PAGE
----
Working a 9-to-5 while freelancing on the side takes hard work and dedication but it’s not an impossible feat. Many full-time employees are earning cash on the side through freelance work that may or may not be related to their day job.

Want to do the same? Here are 6 points you need to keep in mind:

  • Start by testing the waters and find a marketable skill that people are looking for.
  • Keep your day job even if your freelance business starts to kick off right away.
  • Maintain your sanity by learning proper time management techniques and leaving some room for relaxation.
  • Spread the word about your side hustle to attract potential freelance clients.
  • Decide what your next step is going to be and plan accordingly.
  • Scale your business as much as possible before you quit working full-time.

Test the Waters

Let’s start from the beginning. If the idea of freelancing on the side appeals to you, take some time to think about what kind of service you will be providing. Do you want to offer services related to the stuff you already do at work or do you want to start from scratch? 

Whether you’re aiming to become a freelance writer, web development expert, or a social media manager, you’ll have to brainstorm who your potential clients will be. There are plenty of free resources available on YouTube, podcast platforms and the internet in general so don’t hesitate to do some research.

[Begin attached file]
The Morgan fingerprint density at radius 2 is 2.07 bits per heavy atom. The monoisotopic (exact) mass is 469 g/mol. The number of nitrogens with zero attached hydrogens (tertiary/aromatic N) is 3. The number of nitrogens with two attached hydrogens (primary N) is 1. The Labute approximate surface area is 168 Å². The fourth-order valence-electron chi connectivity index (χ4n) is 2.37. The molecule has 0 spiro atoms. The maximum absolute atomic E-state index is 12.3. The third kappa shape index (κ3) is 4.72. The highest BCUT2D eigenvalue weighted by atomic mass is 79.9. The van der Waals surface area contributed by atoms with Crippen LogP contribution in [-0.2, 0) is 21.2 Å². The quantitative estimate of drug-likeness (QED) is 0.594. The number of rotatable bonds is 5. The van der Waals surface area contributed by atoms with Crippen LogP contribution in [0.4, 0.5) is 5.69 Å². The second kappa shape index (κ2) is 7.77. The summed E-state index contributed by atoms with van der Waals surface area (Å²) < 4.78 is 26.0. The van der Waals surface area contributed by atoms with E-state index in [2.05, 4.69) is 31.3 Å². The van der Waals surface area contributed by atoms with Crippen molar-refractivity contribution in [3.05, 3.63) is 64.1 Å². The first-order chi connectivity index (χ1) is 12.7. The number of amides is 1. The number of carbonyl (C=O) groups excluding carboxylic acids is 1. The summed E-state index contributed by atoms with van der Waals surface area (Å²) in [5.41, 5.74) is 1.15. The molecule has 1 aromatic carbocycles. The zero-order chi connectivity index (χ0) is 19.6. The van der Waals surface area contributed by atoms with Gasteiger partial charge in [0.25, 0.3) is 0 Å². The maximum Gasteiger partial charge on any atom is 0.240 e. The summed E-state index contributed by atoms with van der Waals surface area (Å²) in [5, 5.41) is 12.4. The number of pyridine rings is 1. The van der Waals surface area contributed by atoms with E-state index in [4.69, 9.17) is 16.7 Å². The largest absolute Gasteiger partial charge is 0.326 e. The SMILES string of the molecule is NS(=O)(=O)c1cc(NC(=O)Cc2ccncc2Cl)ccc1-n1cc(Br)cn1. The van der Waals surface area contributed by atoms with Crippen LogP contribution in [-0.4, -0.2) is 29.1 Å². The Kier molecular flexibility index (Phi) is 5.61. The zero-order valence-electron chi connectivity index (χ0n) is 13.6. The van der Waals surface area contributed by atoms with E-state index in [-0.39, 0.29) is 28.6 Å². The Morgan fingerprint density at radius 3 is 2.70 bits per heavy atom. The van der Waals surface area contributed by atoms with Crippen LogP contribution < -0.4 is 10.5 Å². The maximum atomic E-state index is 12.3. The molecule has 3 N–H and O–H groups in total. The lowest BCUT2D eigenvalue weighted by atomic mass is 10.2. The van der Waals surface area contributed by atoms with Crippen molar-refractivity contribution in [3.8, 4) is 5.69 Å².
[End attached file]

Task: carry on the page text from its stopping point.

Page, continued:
The beginning stages of growing a freelance business will include a lot of testing and experimentation until you find the skill and client type you’re comfortable to work with. 

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Keep Your Day Job

As you start landing more and more freelance projects, you will most likely be tempted to quit your 9-to-5 and enjoy this new-found freedom. Don’t do that!

Don’t quit your day job in the first few months of freelancing if you’re serious about building your own business!

The thrill of being your own boss and choosing your own hours is truly a one of a kind experience. However, just because your small business seems to be taking off, it doesn’t mean you should leave your day job right away. At least not until the income from your freelance projects can cover all your expenses and leave you with a good amount of money to support your lifestyle.

If you were to quit your steady full-time income too soon, your whole life would then depend on your freelance career. Not only will this bring on more stress but it might also make you less excited about building your business and putting hours into independent work.

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Maintain Your Sanity while Working Full-Time

This is important. Working a full shift to then go home and do some more work can burn you out quicker than you imagine. Even if the initial sparks make you feel more motivated than ever to put your head down and do the work, you need to maintain some balance for the sake of your well-being.

Don’t sacrifice all your free time and take away from your health just to tend to your freelance business.